Sunday, May 22, 2011

Northern Exposure: Enchanted in Vigan, Ilocos Sur

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Vigan: Travel back to the past

The scorching heat did not prevent us from exploring the famed city of Vigan, the capital of Ilocos Sur. Vigan City draws visitors because of its well-preserved colonial houses, old buildings and cobblestone streets that  reflect a rich history and colorful heritage.

Vigan's Past
Vigan was once a thriving coastal trade area where merchants from neighboring countries (China, Japan and Malaya) bartered with locals for gold and other produce. In the 15th century,  Spanish conquistador  Captain Juan de Salcedo settled in Vigan with his troops and renamed the town as Villa Fernandina de Vigan, after the son of King Phillip II. After Salcedo's successful conquest of nearby towns and provinces in Northern Luzon, the King awarded him the province of Ilocos as his Encomienda, with Villa Fernandina as the capital.  Later on, Don Juan de Salcedo brought Augustinian missionaries to the town and had it developed like the city of Intramuros (though not intended as a fortress).  

Vigan was a prosperous town during the Spanish colonization period. It was the center of  economic, religious and political activities in North Luzon. When Japanese forces occupied the Philippines during World War II,  Vigan was one of the few towns that was not burned down by the soldiers.  It was also spared from bombing during the Liberation of the Philippine Islands, unlike the cities of Manila and Cebu. 

Vigan's Attractions
Today, Vigan is a UNESCO World Heritage Site, thanks to the efforts of its locals and the city government.  Exploring Vigan is a unique experience: The old blends well with the new; and the Spanish, Mexican, and Chinese  influences in the town bring an eclectic vibe to this Philippine city. 
A statue of Fr. Jose Burgos at the Plaza

Like any traditional planned Spanish town,  visitors to Vigan will be greeted by a main plaza that is divided into two: the Plaza Salcedo (named after the Spanish conquistador), where the Provincial Capitol and the Municipal Hall are located; and the Plaza Burgos (named after the martyr priest Father Jose Burgos), where the Vigan Cathedral (or the St. Paul's Metropolitan Cathedral) can be found. Both plazas underscore the two important forces during the colonial period: Church and Government.  Interestingly, the Vigan Cathedral's belfry stands at least 10 meters away from it to make sure that either the church or the bell tower will remain standing even after an earthquake.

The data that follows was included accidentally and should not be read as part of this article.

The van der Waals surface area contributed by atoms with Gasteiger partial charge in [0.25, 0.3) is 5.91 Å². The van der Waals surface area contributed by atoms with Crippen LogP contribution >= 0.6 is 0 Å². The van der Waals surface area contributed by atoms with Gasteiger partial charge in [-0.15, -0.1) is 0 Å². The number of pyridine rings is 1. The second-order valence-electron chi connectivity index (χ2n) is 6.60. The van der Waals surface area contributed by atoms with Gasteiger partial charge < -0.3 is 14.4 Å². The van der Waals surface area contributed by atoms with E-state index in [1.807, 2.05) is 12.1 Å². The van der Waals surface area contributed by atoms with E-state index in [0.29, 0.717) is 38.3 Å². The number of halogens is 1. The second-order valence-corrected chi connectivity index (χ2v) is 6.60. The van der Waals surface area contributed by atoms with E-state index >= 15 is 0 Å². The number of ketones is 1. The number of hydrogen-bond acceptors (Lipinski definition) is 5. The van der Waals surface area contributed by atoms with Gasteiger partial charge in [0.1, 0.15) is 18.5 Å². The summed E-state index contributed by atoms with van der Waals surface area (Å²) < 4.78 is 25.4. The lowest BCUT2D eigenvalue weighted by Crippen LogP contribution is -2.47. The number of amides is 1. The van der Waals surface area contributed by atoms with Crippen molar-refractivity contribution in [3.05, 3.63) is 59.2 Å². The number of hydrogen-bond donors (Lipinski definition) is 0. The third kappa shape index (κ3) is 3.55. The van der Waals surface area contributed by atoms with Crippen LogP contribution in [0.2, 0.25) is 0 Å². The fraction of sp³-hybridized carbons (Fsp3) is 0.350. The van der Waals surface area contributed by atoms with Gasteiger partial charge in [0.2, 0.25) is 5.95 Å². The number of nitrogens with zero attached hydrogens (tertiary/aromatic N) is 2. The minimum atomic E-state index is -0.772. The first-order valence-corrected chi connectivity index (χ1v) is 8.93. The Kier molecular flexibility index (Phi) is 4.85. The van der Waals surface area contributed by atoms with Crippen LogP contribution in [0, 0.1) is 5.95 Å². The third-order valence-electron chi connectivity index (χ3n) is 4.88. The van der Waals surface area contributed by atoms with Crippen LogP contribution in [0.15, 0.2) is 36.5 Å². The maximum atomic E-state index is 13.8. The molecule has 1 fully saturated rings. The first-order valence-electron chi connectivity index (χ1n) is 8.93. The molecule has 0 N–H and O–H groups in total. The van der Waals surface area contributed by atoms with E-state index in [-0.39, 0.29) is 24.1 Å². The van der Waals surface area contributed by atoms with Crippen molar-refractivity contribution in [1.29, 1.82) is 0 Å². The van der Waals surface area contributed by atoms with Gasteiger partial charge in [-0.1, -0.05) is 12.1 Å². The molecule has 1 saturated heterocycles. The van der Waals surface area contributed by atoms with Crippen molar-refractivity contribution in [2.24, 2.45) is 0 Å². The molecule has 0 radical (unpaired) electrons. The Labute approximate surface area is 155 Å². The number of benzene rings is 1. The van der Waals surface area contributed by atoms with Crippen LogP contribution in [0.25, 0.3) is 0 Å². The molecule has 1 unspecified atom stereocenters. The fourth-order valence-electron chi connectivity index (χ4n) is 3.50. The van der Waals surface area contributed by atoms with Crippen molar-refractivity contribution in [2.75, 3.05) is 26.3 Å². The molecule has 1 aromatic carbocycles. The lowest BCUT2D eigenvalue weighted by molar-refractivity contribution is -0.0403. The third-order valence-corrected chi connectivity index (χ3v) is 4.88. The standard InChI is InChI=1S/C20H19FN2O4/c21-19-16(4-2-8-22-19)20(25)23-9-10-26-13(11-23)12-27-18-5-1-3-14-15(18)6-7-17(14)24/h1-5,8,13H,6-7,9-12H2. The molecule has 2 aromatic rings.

The Vigan Cathedral's Bell Tower

The all-white, baroque design of the Cathedral of Vigan was not quite imposing.  However, it's a different story once we went inside. In lieu of elaborate reliefs are impressive arches and an ornate altar made of marble, gold and silver.  Also inside the Cathedral is a Mausoleum which houses the remains of 12 of the 36 bishops of Nueva Segovia. Entrance to the Mausoleum is through the Museo San Pablo (at the Southern part of the church), which houses religious artifacts and a photo collection featuring 18th century Vigan.  Near the Cathedral is the historical Arzobispado de Nueva Segovia or the Archbishop's Residence, which is responsible for addressing the ecclesiastical needs of the Ilocos Sur province.  Stories of faith mixed with Vigan's cultural practices and politics added color to our visit to these religious institutions. 

An afternoon at Kasanglayan

Vigan's most photographed attraction is the Kasanglayan or the Mestizo District, where the well-known Calle Crisologo is located. According to locals, Kasanglayan stands for "Where the Sangleys live" and referred to the Chinese traders who settled in Vigan and intermarried with the Ilocanos. Through hard work and enterprise, these families became influential in shaping the trade and economic activity in Vigan. Some of those families later became involved in politics and likewise shaped Vigan's recent history. 

Elements of the Bahay na Bato